7. Mike Taylor Says:

    “Your preprint is a thing now, independent on the community common language of the moment.”

    Right, exactly — the preprint is the thing of the Shiny Digital Future. We as a community have yet to figure out how to treat it. We don’t know how to cite it. We don’t know how much it “counts” in terms of reputation. We don’t know what old-style journals will and won’t allow papers to cite it.

    We’re just figuring all this stuff out. We’re on the frontier. It’s pretty exciting.


  8. Alternatively, just explain, in the text, that the PeerJ preprint (Taylor 2014) was written in 2004 and never otherwise published. Trying to wrap up the story of the paper into a citation format and expecting people to understand it is a bit weird, now I think of it. Nothing wrong with a bit of personal backstory.

  9. Allen Hazen Says:

    My guess: 2014, with a note in the text where it is referred to saying that it was written in 2004.

  10. Mike Taylor Says:

    “Trying to wrap up the story of the paper into a citation format and expecting people to understand it is a bit weird, now I think of it.”

    I don’t think it’s weird, I think it’s just unusual — so far. But I hope we’re going to see a lot of this kind of thing in the future: perfectly good science liberated from people’s personal hard drives and made available to the world years after it was initially written. So it will help us all if we have a simple, concise format for expressing that. If one doesn’t already exist, we should invent one.

  11. Anna Says:

    I would go with the citation that PeerJ suggest as to do otherwise could be confusing. Your Author Comment explains its history. However, if you’ve made it available earlier, eg through a website, then that would be an alternative citation.

  12. Mike Taylor Says:

    Anna makes a good point: the publication venue itself (in this case, PeerJ preprints) gives a suggested citation. It includes only the year 2014. So that can be construed as an argument that I should do the same. (On the other hand it could equally be an argument that PeerJ Preprints should allow authors to specify a date when the paper was written, and include in the citation. Especially if, as I hope, it becomes common practice to rescue old papers in this way.)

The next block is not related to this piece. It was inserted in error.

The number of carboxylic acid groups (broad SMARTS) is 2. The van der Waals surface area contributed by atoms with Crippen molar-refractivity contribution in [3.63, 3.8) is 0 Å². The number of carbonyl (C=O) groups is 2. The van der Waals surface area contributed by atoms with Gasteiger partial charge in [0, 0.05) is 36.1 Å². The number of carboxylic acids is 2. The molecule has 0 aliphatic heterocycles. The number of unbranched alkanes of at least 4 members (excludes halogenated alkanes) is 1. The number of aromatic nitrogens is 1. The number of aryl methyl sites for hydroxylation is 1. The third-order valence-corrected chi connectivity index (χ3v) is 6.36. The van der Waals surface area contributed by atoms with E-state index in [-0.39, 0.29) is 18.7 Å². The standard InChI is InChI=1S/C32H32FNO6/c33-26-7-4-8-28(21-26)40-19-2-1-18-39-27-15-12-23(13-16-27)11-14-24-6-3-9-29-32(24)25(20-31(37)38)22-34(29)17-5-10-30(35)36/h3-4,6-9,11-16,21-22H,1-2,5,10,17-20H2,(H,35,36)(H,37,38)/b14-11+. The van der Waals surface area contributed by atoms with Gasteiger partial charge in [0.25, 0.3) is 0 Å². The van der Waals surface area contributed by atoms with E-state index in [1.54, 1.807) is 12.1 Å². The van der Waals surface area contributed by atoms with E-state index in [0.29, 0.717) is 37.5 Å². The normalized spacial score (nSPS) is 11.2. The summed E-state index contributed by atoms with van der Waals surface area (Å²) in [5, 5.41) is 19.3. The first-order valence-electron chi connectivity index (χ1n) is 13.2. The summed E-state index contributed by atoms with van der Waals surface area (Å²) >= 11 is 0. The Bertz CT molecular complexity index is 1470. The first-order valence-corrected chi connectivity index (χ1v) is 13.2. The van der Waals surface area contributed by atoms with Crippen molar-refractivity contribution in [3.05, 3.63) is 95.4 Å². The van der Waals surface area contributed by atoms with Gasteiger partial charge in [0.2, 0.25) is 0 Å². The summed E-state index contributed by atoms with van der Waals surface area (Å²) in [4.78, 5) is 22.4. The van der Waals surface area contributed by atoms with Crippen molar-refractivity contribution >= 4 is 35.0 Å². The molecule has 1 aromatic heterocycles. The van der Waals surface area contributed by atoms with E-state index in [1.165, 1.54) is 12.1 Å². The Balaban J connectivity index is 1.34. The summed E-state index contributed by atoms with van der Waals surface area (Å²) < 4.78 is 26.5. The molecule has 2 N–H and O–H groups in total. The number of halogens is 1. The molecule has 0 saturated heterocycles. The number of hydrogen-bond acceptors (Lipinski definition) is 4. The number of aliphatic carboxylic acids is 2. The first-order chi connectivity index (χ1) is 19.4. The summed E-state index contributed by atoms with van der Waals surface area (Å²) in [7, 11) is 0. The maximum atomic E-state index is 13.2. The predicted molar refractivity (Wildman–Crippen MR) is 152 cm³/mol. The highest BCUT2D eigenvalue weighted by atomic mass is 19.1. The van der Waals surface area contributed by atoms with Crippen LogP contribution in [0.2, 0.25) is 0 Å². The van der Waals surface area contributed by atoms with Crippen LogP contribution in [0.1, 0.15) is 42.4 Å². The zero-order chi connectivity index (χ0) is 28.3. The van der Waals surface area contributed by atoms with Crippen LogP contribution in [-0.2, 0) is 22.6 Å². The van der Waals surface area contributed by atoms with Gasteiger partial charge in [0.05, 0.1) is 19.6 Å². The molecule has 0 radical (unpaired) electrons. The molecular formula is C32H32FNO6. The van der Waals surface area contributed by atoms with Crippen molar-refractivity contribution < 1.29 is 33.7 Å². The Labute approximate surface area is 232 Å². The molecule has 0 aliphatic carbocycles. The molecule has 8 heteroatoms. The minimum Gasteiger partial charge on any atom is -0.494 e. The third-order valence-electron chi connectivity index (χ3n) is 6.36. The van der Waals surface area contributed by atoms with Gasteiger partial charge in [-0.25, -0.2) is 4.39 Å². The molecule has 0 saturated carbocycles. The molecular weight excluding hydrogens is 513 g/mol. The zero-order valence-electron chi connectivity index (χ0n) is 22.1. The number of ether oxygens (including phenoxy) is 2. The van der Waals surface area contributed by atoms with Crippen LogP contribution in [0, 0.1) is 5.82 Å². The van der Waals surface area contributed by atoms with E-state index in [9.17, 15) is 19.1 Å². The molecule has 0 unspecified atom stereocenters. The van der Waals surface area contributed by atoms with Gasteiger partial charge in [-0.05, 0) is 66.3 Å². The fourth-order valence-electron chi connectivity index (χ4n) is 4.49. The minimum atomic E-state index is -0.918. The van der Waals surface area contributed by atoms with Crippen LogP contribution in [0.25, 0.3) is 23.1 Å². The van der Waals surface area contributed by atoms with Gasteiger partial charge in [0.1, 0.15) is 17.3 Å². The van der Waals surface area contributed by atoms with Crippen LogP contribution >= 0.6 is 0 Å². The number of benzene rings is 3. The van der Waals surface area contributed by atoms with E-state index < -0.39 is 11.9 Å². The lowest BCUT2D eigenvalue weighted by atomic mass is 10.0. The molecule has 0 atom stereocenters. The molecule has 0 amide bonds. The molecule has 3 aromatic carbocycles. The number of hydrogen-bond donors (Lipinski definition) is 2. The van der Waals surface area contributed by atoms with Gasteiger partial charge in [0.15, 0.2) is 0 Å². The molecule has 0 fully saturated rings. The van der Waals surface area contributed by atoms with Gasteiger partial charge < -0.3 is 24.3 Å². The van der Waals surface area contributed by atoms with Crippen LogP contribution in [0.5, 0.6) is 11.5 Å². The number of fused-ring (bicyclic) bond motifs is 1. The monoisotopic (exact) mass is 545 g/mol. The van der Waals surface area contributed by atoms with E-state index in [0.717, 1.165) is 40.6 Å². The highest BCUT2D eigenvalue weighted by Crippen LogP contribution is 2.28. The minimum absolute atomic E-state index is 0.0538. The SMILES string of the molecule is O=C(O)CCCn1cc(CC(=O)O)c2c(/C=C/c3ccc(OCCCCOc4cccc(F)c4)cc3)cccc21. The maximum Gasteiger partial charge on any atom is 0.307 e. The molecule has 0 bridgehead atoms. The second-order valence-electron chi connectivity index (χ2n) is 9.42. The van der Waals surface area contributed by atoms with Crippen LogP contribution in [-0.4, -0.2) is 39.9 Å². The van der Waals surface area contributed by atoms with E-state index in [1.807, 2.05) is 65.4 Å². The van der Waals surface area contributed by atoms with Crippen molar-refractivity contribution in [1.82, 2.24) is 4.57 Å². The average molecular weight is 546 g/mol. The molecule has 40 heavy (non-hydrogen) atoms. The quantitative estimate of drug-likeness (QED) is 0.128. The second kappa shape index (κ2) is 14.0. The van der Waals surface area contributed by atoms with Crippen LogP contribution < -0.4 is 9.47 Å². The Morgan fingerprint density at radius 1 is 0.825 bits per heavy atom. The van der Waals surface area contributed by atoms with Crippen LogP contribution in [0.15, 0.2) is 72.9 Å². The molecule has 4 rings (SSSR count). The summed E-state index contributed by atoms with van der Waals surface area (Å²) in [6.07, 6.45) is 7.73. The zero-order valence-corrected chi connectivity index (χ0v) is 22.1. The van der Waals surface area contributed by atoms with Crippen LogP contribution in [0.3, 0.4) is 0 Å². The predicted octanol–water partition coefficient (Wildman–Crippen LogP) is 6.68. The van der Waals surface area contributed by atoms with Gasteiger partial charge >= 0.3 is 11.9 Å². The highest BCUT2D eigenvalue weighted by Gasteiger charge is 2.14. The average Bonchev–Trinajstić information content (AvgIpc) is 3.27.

13. I would be tempted to ask – what does your preferred style recommend you do if you cite a modern edition of a classic monograph; is it Jones (1858) – date of work – or Jones (1973) – date of physical copy?

    It seems to be more or less the same issue. Ditto modern editions of otherwise unpublished papers – date of the text or date of the publication?

  14. Mike Taylor Says:

    Things may differ between fields, but from the palaeontologist’s perspective I don’t see that the reprinting date is of interest. I would unhesitatingly use 1858, and it wouldn’t even occur to me that there was a choice to make.

  15. John Scanlon, FCD Says:

    It’s a bit like, but also unlike, the situation of a thesis that was unpublished for some years, and later made available. The date and form in which a thesis is examined and/or accepted can reasonably be considered as creating a version of record (even if nobody else ever sees that precise version, e.g. if the later-posted version incorporates additional corrections), but having a submitted ms rejected without review probably doesn’t.

  16. Mike Taylor Says:

    The thesis analogy is interesting. When I posted my own dissertation on arXiv six years after it was examined and accepted, it didn’t even occur to me to use the then-current date. It’s Taylor 2007, just as it had been for the previous six years if you wanted to cite it. That makes me think that perhaps the same is true in this case.